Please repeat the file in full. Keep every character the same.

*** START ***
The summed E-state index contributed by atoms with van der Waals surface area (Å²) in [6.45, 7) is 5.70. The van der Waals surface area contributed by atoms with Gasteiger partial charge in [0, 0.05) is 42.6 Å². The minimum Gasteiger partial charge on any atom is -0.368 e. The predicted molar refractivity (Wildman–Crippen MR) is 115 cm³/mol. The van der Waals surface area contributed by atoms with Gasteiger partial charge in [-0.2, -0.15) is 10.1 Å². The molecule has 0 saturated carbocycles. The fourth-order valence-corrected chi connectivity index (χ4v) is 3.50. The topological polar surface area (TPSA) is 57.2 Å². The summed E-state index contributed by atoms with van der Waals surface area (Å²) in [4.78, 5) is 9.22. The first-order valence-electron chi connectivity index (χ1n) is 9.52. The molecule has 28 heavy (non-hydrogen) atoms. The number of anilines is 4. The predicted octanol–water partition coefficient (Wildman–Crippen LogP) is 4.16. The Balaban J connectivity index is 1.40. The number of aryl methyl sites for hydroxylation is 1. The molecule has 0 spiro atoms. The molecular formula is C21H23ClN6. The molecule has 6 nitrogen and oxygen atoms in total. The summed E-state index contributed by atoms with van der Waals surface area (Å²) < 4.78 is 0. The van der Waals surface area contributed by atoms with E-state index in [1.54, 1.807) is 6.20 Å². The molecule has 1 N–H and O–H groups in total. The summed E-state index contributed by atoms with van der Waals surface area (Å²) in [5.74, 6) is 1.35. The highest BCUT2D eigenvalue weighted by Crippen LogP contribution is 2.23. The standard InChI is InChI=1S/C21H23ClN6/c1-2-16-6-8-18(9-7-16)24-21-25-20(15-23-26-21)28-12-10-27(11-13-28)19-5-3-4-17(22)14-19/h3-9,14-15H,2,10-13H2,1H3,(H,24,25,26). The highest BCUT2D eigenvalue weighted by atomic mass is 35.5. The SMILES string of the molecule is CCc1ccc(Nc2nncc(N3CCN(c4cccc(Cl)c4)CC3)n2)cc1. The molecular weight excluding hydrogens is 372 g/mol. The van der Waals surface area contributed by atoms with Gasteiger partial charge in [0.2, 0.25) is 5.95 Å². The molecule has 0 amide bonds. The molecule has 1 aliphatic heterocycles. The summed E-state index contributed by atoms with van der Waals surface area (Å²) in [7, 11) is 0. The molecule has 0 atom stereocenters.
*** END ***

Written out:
The summed E-state index contributed by atoms with van der Waals surface area (Å²) in [6.45, 7) is 5.70. The van der Waals surface area contributed by atoms with Gasteiger partial charge in [0, 0.05) is 42.6 Å². The minimum Gasteiger partial charge on any atom is -0.368 e. The predicted molar refractivity (Wildman–Crippen MR) is 115 cm³/mol. The van der Waals surface area contributed by atoms with Gasteiger partial charge in [-0.2, -0.15) is 10.1 Å². The molecule has 0 saturated carbocycles. The fourth-order valence-corrected chi connectivity index (χ4v) is 3.50. The topological polar surface area (TPSA) is 57.2 Å². The summed E-state index contributed by atoms with van der Waals surface area (Å²) in [4.78, 5) is 9.22. The first-order valence-electron chi connectivity index (χ1n) is 9.52. The molecule has 28 heavy (non-hydrogen) atoms. The number of anilines is 4. The predicted octanol–water partition coefficient (Wildman–Crippen LogP) is 4.16. The Balaban J connectivity index is 1.40. The number of aryl methyl sites for hydroxylation is 1. The molecule has 0 spiro atoms. The molecular formula is C21H23ClN6. The molecule has 6 nitrogen and oxygen atoms in total. The summed E-state index contributed by atoms with van der Waals surface area (Å²) < 4.78 is 0. The van der Waals surface area contributed by atoms with E-state index in [1.54, 1.807) is 6.20 Å². The molecule has 1 N–H and O–H groups in total. The summed E-state index contributed by atoms with van der Waals surface area (Å²) in [5.74, 6) is 1.35. The highest BCUT2D eigenvalue weighted by Crippen LogP contribution is 2.23. The standard InChI is InChI=1S/C21H23ClN6/c1-2-16-6-8-18(9-7-16)24-21-25-20(15-23-26-21)28-12-10-27(11-13-28)19-5-3-4-17(22)14-19/h3-9,14-15H,2,10-13H2,1H3,(H,24,25,26). The highest BCUT2D eigenvalue weighted by atomic mass is 35.5. The SMILES string of the molecule is CCc1ccc(Nc2nncc(N3CCN(c4cccc(Cl)c4)CC3)n2)cc1. The molecular weight excluding hydrogens is 372 g/mol. The van der Waals surface area contributed by atoms with Gasteiger partial charge in [0.2, 0.25) is 5.95 Å². The molecule has 0 amide bonds. The molecule has 1 aliphatic heterocycles. The summed E-state index contributed by atoms with van der Waals surface area (Å²) in [7, 11) is 0. The molecule has 0 atom stereocenters.